It seems like a relatively simple thing: you put on the hose and you water the plants. But not quite.
Good watering habits can make or break a garden. But when and how to water seems to baffle a lot of gardeners; in fact, it?s one of the questions I?m most often asked.
Moderation in watering is always a good thing, especially since we?ll soon be on water rationing if we have the long hot summer predicted. But there are many ways to water sensibly and here are a few tips to help out:
Automatic watering systems are much beloved by designers and landscapers. They can save a lot of worries if an owner gets careless and forgets to water. But there are problems here too.
They are big ticket items even if installed during construction of a garden. Retrofitting them is even more expensive. But why are settings often done incorrectly? I go around to gardens and see them in various states of disrepair because the system is set to come on automatically for 15 minutes every day. Such shallow watering doesn?t help the plants at all. They either starve or the roots head for the surface where the water is.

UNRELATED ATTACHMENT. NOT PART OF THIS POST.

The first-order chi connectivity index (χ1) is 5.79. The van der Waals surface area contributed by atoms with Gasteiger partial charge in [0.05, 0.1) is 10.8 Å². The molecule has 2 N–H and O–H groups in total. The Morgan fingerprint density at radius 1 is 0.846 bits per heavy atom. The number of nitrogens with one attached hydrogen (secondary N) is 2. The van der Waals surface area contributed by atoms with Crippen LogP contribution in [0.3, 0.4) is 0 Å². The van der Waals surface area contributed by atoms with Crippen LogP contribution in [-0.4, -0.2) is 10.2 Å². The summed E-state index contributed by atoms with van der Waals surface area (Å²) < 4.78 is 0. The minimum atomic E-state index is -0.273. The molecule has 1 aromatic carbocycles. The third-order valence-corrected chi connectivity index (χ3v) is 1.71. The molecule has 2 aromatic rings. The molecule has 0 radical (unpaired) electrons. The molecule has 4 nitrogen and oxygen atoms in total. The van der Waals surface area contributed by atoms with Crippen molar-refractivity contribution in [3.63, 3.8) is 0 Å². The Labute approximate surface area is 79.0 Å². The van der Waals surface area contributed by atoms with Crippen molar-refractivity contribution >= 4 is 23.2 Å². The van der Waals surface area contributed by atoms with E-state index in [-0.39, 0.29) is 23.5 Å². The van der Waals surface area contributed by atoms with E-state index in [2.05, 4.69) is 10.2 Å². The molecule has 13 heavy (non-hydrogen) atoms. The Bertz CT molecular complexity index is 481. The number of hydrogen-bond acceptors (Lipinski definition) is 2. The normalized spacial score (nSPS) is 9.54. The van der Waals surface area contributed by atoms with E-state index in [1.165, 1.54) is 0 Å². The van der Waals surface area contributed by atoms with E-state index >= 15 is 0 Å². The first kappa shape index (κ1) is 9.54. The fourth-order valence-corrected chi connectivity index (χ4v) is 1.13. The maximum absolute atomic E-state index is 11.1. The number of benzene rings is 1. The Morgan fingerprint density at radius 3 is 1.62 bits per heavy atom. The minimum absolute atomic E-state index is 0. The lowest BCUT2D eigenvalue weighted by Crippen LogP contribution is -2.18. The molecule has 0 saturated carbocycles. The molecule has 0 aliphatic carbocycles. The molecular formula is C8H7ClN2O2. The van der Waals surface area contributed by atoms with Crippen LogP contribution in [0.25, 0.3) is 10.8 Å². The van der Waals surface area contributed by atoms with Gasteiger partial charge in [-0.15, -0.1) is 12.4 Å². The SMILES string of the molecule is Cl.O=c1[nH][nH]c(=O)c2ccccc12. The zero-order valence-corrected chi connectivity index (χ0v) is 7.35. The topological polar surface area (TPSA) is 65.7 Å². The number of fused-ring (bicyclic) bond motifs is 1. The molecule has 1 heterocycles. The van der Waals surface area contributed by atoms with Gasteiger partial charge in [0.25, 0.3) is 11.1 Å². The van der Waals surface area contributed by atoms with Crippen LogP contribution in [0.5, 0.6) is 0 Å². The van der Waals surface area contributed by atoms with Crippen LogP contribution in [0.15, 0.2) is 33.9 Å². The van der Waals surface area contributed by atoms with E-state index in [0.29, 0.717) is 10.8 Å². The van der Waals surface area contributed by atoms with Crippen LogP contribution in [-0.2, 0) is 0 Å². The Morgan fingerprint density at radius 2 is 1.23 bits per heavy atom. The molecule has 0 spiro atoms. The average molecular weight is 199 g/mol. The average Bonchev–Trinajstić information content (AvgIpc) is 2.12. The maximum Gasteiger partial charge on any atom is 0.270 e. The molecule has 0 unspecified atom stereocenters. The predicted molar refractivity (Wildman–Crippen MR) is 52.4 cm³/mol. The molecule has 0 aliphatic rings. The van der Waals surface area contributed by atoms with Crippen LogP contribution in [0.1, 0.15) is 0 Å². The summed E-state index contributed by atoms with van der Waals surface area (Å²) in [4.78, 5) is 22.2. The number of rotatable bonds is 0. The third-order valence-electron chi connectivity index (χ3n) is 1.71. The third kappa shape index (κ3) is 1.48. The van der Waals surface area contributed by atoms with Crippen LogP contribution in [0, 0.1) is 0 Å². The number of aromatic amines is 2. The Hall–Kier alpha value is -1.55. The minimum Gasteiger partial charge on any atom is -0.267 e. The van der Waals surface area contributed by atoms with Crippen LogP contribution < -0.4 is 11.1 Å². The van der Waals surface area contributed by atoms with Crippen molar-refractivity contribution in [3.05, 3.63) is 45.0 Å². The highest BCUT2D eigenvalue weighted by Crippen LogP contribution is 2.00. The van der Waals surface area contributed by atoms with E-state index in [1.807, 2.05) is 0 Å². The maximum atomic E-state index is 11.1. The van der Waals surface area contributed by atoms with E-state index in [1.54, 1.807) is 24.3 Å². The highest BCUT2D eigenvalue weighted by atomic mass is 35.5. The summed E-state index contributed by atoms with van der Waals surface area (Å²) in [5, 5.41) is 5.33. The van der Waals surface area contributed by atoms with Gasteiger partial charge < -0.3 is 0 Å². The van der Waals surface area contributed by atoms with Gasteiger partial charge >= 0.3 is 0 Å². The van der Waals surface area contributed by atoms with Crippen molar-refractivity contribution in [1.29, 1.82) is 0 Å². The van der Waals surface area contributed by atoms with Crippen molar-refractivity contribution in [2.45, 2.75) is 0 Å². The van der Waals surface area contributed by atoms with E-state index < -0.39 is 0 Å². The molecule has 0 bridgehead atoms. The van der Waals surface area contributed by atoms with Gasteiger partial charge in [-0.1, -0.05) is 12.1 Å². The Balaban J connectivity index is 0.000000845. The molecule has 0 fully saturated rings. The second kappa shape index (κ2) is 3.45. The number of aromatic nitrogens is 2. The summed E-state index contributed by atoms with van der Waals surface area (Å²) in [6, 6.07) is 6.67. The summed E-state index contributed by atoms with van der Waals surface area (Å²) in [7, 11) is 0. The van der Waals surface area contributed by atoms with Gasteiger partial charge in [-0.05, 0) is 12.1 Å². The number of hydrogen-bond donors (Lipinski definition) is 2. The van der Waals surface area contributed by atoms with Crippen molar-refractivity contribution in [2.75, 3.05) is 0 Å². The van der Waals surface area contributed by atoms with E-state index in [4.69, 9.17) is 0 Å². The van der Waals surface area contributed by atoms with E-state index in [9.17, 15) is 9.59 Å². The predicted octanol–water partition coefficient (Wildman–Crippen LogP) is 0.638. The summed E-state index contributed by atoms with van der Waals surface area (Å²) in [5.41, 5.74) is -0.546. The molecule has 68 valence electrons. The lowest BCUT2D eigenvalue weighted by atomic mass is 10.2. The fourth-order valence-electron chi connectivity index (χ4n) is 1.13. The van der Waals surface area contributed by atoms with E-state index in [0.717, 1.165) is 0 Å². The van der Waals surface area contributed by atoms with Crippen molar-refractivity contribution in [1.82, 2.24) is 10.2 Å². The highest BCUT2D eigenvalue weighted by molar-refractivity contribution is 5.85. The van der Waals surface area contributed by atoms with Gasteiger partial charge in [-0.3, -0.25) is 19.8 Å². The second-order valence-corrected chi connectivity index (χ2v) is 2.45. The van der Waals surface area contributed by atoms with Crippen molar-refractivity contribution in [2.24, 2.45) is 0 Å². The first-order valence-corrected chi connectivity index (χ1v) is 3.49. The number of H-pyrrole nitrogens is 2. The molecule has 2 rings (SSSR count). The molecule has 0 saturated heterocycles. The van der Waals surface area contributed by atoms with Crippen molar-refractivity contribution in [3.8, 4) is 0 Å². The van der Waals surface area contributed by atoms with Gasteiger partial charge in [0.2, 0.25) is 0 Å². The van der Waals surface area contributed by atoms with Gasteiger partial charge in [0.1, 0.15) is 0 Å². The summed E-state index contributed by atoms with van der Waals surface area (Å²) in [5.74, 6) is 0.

Automatic systems should be set to run at least an hour and 15 minutes once a week, twice a week if you?ve got newly installed trees and shrubs. This means water is going to percolate deeply into the soil. The deeper the root system in most plants, the stronger the plant.
If you have a system, set it so you can do it manually unless you?re away for a long time. If it?s pouring rain for three days you don?t need your sprinklers churning away?a truly pathetic sight.
Make sure there are no blind spots where the water doesn?t hit (round watering areas in square gardens often isn?t very efficient).
Since I?m a gardener whose idea of a great summer cottage is right behind my house, I don?t have to worry about installing anything as complicated as automatic watering?I am the watering system. I water early in the morning, hanging on to a cup of coffee, or early in the evening, and I take a good look into the garden. If a plant is droopy, I?ll put the hose beside it and let it dribble in long enough to make sure it?s gotten down at least 20 cm (use a transplanting trowel with measurements marked on it) to check if the penetration is deep enough.
I love to water because it means I?m crawling around looking carefully at the plants to make sure they are getting enough to drink but not enough to drown in. Once again, moderation in watering is the watchword of this summer.